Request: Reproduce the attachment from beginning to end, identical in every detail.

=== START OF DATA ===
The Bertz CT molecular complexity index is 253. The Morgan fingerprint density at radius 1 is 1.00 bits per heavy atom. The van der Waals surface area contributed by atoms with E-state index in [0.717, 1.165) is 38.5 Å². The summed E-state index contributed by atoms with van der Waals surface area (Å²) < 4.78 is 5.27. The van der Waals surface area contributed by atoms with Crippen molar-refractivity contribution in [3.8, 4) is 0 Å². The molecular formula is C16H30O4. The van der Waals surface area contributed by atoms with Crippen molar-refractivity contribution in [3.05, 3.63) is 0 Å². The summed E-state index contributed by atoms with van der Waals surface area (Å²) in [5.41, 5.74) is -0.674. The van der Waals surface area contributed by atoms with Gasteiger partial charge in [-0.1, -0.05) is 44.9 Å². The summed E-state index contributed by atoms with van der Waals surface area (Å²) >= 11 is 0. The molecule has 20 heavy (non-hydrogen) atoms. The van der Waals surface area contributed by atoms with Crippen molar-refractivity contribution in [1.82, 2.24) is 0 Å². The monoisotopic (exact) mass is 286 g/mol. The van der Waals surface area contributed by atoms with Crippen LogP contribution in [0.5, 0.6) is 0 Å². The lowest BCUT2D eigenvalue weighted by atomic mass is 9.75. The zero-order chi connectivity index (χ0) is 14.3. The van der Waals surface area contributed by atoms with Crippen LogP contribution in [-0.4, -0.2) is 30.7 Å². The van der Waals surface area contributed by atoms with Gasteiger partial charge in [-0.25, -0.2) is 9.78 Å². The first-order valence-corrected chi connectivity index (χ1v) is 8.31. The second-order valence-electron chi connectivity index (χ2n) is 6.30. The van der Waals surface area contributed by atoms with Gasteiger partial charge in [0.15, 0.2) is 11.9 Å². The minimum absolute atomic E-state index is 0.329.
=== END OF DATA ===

The Bertz CT molecular complexity index is 253. The Morgan fingerprint density at radius 1 is 1.00 bits per heavy atom. The van der Waals surface area contributed by atoms with E-state index in [0.717, 1.165) is 38.5 Å². The summed E-state index contributed by atoms with van der Waals surface area (Å²) < 4.78 is 5.27. The van der Waals surface area contributed by atoms with Crippen molar-refractivity contribution in [3.8, 4) is 0 Å². The molecular formula is C16H30O4. The van der Waals surface area contributed by atoms with Crippen molar-refractivity contribution in [3.05, 3.63) is 0 Å². The summed E-state index contributed by atoms with van der Waals surface area (Å²) in [5.41, 5.74) is -0.674. The van der Waals surface area contributed by atoms with Gasteiger partial charge in [-0.1, -0.05) is 44.9 Å². The summed E-state index contributed by atoms with van der Waals surface area (Å²) >= 11 is 0. The molecule has 20 heavy (non-hydrogen) atoms. The van der Waals surface area contributed by atoms with Crippen molar-refractivity contribution in [1.82, 2.24) is 0 Å². The monoisotopic (exact) mass is 286 g/mol. The van der Waals surface area contributed by atoms with Crippen LogP contribution in [0.5, 0.6) is 0 Å². The lowest BCUT2D eigenvalue weighted by atomic mass is 9.75. The zero-order chi connectivity index (χ0) is 14.3. The van der Waals surface area contributed by atoms with Crippen LogP contribution in [-0.4, -0.2) is 30.7 Å². The van der Waals surface area contributed by atoms with Gasteiger partial charge in [-0.25, -0.2) is 9.78 Å². The first-order valence-corrected chi connectivity index (χ1v) is 8.31. The second-order valence-electron chi connectivity index (χ2n) is 6.30. The van der Waals surface area contributed by atoms with Gasteiger partial charge in [0.15, 0.2) is 11.9 Å². The minimum absolute atomic E-state index is 0.329.